The Financial Times marked 130 years in 2018, with a paying readership of more than 930,000, three-quarters of which are digital subscriptions.
It was also voted the most trustworthy brand in the annual Global Business Influencers survey (GBI) from Ipsos, and identified as having the highest brand reach of any international publication in Europe, followed by Time, the New York Times and The Economist.
Recognised as Changemaker by the City of New York in the 2018 Best for NYC campaign, the FT is making some changes of its own as it moves toward its next subscriber milestone of 1 million paying readers.
The Financial Times is expanding its coverage of technology, stationing more tech-focused reporters around the globe, adding a new editing team in London, and a new FT.com destination where readers can go for all FT technology coverage.
According to the newspaper, the technology section in the FT homepage and app will bring together coverage from tech sector specialists and a network of global correspondents.
“For more than 20 years, the FT has brought agenda-setting technology coverage from Silicon Valley and Asia to the rest of the world,” said Lionel Barber, editor of the Financial Times. “Technology permeates all areas of our lives and impacts global economies, markets and societies. The creation of this new team reflects the importance of this topic to our readers.”
The FT aims to broaden reporting on innovation in areas like fintech, AI, cybersecurity, transportation and healthcare, and explore the intersection of tech and politics, helping readers understand the enormous and increasing impact of technology on finance, markets and society.
New campaign (and Facebook boycott)
To increase its subscriber base, the FT has also launched major new campaign, called “Don’t decide until you subscribe.”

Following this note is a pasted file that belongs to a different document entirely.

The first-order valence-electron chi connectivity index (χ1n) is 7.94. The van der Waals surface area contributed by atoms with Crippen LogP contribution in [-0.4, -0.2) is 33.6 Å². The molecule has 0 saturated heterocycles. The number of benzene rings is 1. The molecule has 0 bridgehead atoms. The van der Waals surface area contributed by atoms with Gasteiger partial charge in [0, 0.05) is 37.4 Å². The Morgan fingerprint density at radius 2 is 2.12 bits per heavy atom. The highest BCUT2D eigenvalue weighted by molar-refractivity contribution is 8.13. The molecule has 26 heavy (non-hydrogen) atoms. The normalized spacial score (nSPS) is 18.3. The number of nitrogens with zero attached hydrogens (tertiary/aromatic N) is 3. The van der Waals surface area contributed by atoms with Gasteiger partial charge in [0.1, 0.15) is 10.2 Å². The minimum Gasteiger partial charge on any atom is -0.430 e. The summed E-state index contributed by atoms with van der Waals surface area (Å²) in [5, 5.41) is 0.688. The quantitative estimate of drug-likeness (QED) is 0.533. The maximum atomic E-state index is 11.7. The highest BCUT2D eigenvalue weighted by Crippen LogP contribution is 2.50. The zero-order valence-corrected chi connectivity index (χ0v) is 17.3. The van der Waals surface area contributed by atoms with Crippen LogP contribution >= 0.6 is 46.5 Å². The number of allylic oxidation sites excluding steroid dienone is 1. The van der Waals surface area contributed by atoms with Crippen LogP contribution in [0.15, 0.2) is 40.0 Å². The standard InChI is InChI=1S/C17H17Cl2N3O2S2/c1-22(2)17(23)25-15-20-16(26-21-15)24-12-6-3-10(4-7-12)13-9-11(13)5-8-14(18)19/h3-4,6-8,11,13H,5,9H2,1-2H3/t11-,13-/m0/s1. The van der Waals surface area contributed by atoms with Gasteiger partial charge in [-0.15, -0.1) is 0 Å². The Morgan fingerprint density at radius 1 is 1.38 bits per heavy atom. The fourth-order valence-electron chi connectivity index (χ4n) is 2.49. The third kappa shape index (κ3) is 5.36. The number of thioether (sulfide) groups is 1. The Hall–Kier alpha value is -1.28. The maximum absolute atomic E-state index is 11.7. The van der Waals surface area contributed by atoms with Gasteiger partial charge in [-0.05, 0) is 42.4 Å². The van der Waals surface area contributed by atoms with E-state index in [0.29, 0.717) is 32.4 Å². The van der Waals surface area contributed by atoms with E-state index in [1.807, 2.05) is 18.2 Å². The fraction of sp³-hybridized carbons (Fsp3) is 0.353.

The new campaign, Digiday reports, is spending more on digital out-of-home advertising, LinkedIn and Twitter and audio advertising and podcasts, but none of that money is going toward Facebook, at least in the U.S.
The Financial Times is among the group of publishers who cut off ad spending on Facebook earlier this year, expressing concern over the requirement in Facebook’s policy that advertisers verify their identity, something publishers say would increase their liability risks.
“We strongly believe to conflate news with advocacy is a very dangerous direction to take,” said Jon Slade, the FT’s chief commercial officer. “There’s also a lack of clarity around the liability.”
While staying away from Facebook, the FT has for the first time begun advertising on podcasts, and has also earmarked ad-spend on awareness campaigns in major cities such as London and Singapore.
“We’re very aware of where our audience is, and that’s where we go,” said Fiona Spooner, the FT’s global marketing director for B2C.
Facebook has become an essential subscription driver for publishers, and if the FT can push through to a million subscribers without using the world’s largest social network, it will provide publishers—many of whom are wary of Facebook—an alternative model of growth that’s not primarily dependent on Menlo Park’s whims and algorithms.